FO: Every single case affects the GDP per capita. When you are confirmed, you affect your family, your community, and so forth. The GDP goes down for everyone, not just for the confirmed people, but for people like myself that are in quarantine. I’m continuing to work at home as much as I can, but there are some things that I simply cannot do, particularly going to the customer or meeting people like the physicians, surgeons and customers. This is a clear example that health impacts everybody. We need to work more intelligently and more collaboratively while remembering the lesson we are learning very painfully in this situation.
EF: Countries throughout the world have been shifting their profiles in tackling the rising levels of NCDs. How can you continue to advance the strategy in attacking NCDs while dealing with the short term consequences of this CD sweeping the world?
FO: When dealing with the major NCDs: diabetes, obesity, renal care, hypertension, governments tend to be focused on cost-containment as opposed to forward-planning. Even beyond the mortality rate, there are people affected by covid-19 who will slowly or never return to work due to the virus’ effect and the combined effect on their comorbidities. The more comorbidities a country suffers, the greater the infrastructure needs to be. This is a justification to manage and treat patients suffering from NCDs in advance. We can’t just defer the cost of a disease for the future if it doesn’t significantly impact the system today. Now we are learning the hard way that a chronic condition will always have a cost to be paid, either now or catastrophically in the future. This is also a call to action to have people in the best health possible, not just one that can be maintained. After all of this has passed, we will need to discuss methods of building a health infrastructure that is capable of coping and managing these chronic diseases. I believe digital technology will have a big role to play in this.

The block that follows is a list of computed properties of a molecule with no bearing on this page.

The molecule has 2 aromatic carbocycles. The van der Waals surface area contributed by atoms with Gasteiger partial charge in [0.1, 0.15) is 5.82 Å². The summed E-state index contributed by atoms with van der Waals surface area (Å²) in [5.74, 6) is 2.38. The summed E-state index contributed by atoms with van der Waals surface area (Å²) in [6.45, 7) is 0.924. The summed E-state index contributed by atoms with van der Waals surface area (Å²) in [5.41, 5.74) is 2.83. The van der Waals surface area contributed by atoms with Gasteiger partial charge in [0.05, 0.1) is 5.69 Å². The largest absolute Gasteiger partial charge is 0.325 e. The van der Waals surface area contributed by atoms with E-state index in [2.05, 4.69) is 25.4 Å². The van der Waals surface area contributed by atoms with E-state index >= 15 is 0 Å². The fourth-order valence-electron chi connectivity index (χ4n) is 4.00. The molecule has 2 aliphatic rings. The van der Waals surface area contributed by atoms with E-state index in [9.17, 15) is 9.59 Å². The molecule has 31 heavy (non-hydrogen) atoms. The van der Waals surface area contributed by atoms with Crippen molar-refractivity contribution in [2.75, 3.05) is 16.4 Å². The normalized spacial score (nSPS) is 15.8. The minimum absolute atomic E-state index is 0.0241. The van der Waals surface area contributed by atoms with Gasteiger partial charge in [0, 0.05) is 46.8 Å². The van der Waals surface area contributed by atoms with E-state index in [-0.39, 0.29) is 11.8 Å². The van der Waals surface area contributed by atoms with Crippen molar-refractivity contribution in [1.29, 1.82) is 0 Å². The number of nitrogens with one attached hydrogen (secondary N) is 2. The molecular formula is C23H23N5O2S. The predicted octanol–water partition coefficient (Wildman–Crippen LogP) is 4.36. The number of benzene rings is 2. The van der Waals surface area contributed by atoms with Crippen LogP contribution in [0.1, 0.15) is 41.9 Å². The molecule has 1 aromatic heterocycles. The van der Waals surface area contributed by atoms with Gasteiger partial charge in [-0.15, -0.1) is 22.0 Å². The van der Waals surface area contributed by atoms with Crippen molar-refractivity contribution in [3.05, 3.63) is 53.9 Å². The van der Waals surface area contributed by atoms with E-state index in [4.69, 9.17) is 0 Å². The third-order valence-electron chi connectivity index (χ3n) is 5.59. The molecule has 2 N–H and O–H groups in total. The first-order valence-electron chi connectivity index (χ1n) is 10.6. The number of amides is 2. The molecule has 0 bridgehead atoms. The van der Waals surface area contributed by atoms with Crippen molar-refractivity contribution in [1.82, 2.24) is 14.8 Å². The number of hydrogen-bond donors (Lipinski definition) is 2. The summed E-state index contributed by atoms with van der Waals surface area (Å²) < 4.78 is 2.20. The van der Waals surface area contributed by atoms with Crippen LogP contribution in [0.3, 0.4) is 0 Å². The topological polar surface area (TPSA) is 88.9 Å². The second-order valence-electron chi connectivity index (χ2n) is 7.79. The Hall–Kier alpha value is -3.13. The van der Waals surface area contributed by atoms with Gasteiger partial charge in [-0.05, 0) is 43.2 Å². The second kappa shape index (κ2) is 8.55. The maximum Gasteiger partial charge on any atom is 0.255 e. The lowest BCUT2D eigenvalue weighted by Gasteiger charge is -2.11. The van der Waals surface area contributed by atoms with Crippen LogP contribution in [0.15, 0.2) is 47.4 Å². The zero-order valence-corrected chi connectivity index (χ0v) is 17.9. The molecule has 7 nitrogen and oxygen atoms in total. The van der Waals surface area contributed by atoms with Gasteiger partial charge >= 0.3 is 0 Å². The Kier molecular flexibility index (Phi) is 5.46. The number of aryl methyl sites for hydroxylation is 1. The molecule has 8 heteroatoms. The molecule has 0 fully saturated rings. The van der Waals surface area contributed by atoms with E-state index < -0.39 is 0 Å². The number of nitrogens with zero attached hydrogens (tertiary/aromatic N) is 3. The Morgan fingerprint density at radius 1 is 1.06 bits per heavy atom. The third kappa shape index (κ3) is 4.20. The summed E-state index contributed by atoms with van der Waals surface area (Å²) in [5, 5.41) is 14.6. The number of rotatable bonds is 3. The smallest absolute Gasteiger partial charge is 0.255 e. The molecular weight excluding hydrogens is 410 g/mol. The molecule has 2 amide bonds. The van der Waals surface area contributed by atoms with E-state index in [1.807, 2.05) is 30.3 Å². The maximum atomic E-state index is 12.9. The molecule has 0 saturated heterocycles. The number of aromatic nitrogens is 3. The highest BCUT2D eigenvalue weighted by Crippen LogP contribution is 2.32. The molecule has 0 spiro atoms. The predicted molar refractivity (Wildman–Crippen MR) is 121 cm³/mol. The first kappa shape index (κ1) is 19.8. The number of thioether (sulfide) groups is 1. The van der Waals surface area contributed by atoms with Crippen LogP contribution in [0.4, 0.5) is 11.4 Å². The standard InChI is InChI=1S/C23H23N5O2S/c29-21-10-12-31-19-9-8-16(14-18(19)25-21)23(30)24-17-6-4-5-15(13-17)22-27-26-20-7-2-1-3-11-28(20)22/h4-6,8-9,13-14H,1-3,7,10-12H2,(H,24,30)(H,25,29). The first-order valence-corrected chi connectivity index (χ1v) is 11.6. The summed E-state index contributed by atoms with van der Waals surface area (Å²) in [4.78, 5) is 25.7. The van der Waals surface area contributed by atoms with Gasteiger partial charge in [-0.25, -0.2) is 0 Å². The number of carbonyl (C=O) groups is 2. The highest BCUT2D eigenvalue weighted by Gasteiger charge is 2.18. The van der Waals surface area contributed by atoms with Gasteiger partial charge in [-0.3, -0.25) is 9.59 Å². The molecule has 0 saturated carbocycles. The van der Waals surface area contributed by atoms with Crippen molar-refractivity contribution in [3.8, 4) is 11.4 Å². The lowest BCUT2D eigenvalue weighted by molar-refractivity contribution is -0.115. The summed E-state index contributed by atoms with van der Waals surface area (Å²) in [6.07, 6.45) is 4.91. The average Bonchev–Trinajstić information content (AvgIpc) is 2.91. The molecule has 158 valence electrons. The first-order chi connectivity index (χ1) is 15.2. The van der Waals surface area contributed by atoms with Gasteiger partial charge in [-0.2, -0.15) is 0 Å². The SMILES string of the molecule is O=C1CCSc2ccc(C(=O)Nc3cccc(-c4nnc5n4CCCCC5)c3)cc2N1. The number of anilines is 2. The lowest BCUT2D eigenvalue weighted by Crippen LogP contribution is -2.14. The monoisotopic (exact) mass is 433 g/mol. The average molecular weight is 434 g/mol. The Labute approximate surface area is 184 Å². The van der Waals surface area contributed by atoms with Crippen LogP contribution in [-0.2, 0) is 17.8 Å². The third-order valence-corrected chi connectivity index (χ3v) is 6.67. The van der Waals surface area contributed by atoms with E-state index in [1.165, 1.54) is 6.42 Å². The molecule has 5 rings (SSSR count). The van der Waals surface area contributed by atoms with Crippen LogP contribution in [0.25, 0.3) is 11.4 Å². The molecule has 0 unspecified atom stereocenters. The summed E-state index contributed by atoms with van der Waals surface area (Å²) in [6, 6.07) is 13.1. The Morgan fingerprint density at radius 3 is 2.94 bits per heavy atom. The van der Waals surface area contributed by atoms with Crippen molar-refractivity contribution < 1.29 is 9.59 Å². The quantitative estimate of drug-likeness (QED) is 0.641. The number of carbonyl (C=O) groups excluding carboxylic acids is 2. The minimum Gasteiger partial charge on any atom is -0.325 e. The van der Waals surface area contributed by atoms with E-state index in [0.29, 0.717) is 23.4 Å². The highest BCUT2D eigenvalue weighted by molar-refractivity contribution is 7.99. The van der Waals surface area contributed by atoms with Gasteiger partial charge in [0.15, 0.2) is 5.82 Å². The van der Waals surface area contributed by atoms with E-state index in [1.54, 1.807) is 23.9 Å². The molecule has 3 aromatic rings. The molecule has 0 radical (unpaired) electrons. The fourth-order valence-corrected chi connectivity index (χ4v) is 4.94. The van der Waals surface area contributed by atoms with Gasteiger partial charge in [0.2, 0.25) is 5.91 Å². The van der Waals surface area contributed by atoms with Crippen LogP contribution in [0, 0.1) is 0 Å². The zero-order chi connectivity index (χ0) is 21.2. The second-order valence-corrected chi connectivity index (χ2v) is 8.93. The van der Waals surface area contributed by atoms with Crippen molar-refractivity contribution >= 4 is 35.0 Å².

EF: Recently, Medtronic had notably partnered with Tesla to produce more ventilators for New York. As GM of Medtronic Mexico, what do you look for in an ideal collaboration?
FO: Collaboration is a concept that sounds very nice to all but there are two key factors that are critical. First, there needs to be a shared intention and most people tend to have that shared intention. But second, we need to consider the implementation phase of that collaboration. I’ve talked with many other companies seeking to collaborate, but we also need the governments playing an important role in leading these efforts. In some countries, the governments are leading the charge, coordinating and organizing the different players. For other countries, that coordination is not yet present. Without this coordination, things become disorganized and those collaborations tend to be much less effective. Collaboration must not only have the will but also the discipline in execution. In our case, we have just shared the blueprints of our ventilators to the world and I would love to see a line of partners ready to take on the production. We’ve
provided half of the equation, but the other half is still lacking. Currently, there’s not an entity in the world that keeps track of ventilator needs and surpluses. Most countries are quick to ask for additional ventilators to fulfil their needs, but they’re slow to give out ventilators when cases are declining and there’s a surplus. I would like to see a collaboration on a global level that addresses this issue.
EF: How do you think digital technology and data sharing would contribute to a more conducive, collaborative approach?